We are staying in hotel Naamestraat this year because Jon is running a workshop at the conference. We are much more in the centre of town – it’s 5mins walk to the ‘Groot Mark’ rather than 20.

The view from the window is lots of modern architecture and part of an old church yard – which I think belongs to St Joesph’s church.

Trying to find the exact location of the Crypt I stumbled upon a ‘ Klein Stadspark’ which I think must mean small park. There were lots of interesting sculptures to attract wildlife and bird hides for children made of willow

There was also a very pollarded tree that caught my eye because it was so distorted and knobbly . It made a striking silhouette

I visited the tourist board to collect maps and information about museums and galleries. I picked up a leaflet about an art installation in a park where 20 artists had been asked to decorate electrical boxes. The information told me that the installation was in Stadspark which means – city park. It took me about 20mins on Google with Maps to work out which park. Initially I thought it was a 30min drive away. However the boxes are situated at ‘ Saint Donatuspark’. Which is only 5 mins from the hotel.

The paintings have been in the park for 3 years. Some are a bit small and covered in mud but I was pleased that I made the effort.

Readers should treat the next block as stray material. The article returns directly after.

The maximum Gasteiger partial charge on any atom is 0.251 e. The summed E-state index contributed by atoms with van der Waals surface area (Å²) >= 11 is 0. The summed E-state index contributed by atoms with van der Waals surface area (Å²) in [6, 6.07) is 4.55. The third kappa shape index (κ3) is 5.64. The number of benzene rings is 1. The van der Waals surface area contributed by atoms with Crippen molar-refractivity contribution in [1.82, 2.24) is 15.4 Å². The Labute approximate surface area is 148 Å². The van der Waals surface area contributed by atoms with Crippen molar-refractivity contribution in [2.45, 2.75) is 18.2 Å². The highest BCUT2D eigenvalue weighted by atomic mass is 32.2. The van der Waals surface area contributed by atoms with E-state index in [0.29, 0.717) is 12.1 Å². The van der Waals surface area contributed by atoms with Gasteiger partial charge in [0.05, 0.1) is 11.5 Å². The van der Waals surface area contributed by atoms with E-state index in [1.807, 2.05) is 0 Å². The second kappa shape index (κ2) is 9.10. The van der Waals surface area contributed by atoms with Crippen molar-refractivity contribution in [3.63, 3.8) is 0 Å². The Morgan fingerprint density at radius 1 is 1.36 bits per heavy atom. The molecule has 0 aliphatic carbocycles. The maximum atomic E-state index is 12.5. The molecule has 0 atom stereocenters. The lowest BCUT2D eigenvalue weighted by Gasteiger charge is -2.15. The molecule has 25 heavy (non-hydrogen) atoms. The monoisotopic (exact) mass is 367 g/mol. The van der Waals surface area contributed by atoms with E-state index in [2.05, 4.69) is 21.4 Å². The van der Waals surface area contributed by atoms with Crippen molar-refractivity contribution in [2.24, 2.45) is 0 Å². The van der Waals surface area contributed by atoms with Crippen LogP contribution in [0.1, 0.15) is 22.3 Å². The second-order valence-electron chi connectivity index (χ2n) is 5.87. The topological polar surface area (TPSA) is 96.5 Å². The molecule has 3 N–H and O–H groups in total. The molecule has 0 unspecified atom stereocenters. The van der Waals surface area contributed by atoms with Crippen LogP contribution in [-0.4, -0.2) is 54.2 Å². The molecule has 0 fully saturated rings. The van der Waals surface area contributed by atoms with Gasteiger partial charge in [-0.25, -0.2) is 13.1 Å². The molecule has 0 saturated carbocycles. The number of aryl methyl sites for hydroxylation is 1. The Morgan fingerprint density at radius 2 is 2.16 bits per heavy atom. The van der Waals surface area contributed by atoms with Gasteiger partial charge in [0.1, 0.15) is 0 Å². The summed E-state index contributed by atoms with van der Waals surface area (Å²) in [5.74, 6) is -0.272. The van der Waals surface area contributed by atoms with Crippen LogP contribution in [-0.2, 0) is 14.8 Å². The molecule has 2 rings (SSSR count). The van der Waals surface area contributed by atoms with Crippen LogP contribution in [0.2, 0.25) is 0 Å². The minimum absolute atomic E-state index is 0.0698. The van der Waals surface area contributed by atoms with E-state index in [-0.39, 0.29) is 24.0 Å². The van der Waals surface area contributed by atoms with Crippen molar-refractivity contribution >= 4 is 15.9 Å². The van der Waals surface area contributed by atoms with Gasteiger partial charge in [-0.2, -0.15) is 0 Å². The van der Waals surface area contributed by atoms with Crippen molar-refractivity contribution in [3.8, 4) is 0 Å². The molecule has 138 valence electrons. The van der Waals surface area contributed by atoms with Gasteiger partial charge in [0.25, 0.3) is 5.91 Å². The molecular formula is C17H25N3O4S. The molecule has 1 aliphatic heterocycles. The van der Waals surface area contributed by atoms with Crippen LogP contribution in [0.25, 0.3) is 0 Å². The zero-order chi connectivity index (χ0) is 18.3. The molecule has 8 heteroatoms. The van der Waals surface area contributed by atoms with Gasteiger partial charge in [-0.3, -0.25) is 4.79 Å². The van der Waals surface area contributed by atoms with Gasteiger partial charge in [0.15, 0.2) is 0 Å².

The first box has a poster to give you a bit more information about each artist.

There are two larger images painted on walls

The boxes are attached to brick walls around the park. An interesting array of the backs of houses can be seen over the walls. One artist painted a series of images on very small boxes. Some don’t exist any more so I haven’t got the whole set

Lace doilies as stencils

As you know if you have been following me for any length of time I am really into circles, drawing them, printing , stencils etc.

One of my favourite found items to use are crochet and lace doilies. I am fascinated by the intricacy and tiny stitches. Since arriving in Edinburgh I have been amazed at how cheap I can buy them in charity and thrift shops.

This week I found a bundle of lace ones in three different sizes

To use them as stencils with paint you need to cover them in a layer of acrylic and let them dry. Each time you use them they need to be allowed to dry thoroughly or they start to smell and rot.

Yesterday I was playing with a friend using Brusho powdered pigment ( and gesso. I wondered how the dollies would respond.